Poor Sanitation, Licensing Infractions Responsible for 2012 Fungal Meningitis Outbreak

by | April 30th, 2015

More information is beginning to emerge regarding the circumstances that led to a massive fungal meningitis outbreak that occurred several years ago and claimed dozens of lives while leaving hundreds of others sickened. Reports indicate the New England Compounding Center (NECC)—the facility responsible for manufacturing the tainted drugs that spread the disease—repeatedly failed to adhere to sanitation standards during the manufacturing process and blatantly ignored regulations classifying the company as a pharmacy and not a manufacturing facility.

An article released in April 2015 by Newsweek states NECC employees failed to expose the contaminated medication that caused the outbreak to sterilizing steam for a long enough period of time. Contamination was also discovered in supposedly sterile areas of the facility where the drug was manufactured. These factors led steroid injections to become tainted with the fungus responsible for the outbreak.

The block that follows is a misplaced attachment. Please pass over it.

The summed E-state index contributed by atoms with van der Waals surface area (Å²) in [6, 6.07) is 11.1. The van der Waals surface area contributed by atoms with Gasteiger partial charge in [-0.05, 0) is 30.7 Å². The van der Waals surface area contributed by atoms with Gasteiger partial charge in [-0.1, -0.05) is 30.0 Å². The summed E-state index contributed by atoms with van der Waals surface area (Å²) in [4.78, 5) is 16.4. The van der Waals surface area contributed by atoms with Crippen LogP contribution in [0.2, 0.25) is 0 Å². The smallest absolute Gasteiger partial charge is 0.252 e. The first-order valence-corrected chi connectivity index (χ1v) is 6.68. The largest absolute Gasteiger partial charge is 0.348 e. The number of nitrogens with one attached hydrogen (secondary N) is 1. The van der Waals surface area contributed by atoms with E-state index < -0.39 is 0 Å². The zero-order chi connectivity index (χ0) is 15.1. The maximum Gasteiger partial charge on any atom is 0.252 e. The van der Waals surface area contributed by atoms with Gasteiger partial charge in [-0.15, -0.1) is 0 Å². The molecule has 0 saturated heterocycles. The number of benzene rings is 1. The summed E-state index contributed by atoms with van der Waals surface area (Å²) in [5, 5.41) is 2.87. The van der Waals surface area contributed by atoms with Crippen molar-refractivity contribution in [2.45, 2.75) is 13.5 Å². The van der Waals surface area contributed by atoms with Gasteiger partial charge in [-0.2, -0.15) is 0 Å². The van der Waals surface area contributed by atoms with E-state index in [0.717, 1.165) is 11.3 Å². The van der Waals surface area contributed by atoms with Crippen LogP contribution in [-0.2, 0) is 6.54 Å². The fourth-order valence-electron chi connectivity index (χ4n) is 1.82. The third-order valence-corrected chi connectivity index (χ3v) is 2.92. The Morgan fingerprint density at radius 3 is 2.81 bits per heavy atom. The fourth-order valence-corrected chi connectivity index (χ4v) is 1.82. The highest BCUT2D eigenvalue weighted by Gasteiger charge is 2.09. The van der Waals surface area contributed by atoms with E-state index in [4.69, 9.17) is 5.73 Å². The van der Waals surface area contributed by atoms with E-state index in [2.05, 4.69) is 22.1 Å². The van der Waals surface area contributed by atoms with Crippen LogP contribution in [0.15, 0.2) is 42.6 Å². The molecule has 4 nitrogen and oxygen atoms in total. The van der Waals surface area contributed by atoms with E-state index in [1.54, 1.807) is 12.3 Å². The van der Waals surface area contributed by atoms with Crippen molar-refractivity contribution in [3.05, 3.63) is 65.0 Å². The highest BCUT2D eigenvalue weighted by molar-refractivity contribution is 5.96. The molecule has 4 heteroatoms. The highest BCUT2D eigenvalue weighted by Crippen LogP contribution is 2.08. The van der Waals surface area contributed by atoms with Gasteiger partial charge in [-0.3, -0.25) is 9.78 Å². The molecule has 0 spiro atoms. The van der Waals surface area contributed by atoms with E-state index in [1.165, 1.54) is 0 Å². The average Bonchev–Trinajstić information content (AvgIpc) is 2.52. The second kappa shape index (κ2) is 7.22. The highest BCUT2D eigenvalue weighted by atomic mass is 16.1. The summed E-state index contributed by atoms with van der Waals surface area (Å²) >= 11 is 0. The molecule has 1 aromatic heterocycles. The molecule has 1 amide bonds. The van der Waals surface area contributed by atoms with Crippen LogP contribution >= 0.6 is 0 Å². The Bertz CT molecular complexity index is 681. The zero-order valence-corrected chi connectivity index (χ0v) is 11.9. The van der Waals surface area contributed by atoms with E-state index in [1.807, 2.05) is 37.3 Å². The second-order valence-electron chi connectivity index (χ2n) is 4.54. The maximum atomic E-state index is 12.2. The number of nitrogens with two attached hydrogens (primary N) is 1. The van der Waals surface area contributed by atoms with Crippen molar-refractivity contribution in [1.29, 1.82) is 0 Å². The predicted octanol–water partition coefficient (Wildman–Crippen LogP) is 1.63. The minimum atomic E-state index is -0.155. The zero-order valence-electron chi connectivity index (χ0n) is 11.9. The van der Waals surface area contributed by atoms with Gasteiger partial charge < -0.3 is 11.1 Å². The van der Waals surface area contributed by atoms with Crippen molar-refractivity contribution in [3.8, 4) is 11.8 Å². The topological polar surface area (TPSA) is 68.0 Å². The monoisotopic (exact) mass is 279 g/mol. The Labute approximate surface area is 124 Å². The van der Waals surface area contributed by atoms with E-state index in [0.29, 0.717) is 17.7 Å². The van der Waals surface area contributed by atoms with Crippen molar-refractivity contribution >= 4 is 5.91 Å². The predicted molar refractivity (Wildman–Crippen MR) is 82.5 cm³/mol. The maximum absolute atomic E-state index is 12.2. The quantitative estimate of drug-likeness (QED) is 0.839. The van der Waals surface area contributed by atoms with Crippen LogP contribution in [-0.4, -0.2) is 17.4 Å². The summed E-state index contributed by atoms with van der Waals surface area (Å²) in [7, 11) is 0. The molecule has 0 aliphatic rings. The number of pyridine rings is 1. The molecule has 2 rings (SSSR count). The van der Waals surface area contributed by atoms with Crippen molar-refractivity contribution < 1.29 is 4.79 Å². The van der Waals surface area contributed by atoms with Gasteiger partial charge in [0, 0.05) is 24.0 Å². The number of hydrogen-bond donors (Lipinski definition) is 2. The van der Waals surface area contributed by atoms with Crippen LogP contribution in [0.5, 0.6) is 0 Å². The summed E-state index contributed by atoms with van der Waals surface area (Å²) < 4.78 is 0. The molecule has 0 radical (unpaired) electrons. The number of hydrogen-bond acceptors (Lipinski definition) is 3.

These issues were only compounded when the NECC bent licensing rules. The company matched names of patients with doses of the drugs after the injections were given so they could sell large quantities of the medication to doctors, hospitals, and other medical facilities while only holding a license to fill individual prescriptions.

In the end, 35 people died in the outbreak while more than 300 others fell ill.

Many of those who were sickened or lost loved ones filed suit against the NECC and recently, the company allocated $100 million to be used as compensation for the victims.

If you or a loved one developed fungal meningitis after receiving a tainted injection, you may still be entitled to receive a portion of this fund; however, the process to claim this compensation can be complex. That’s why our Cleveland drug injury lawyers at Nurenberg, Paris, Heller & McCarthy encourage you to speak with a legal representative regarding your legal rights. View our Fungal Meningitis Outbreak page for more information.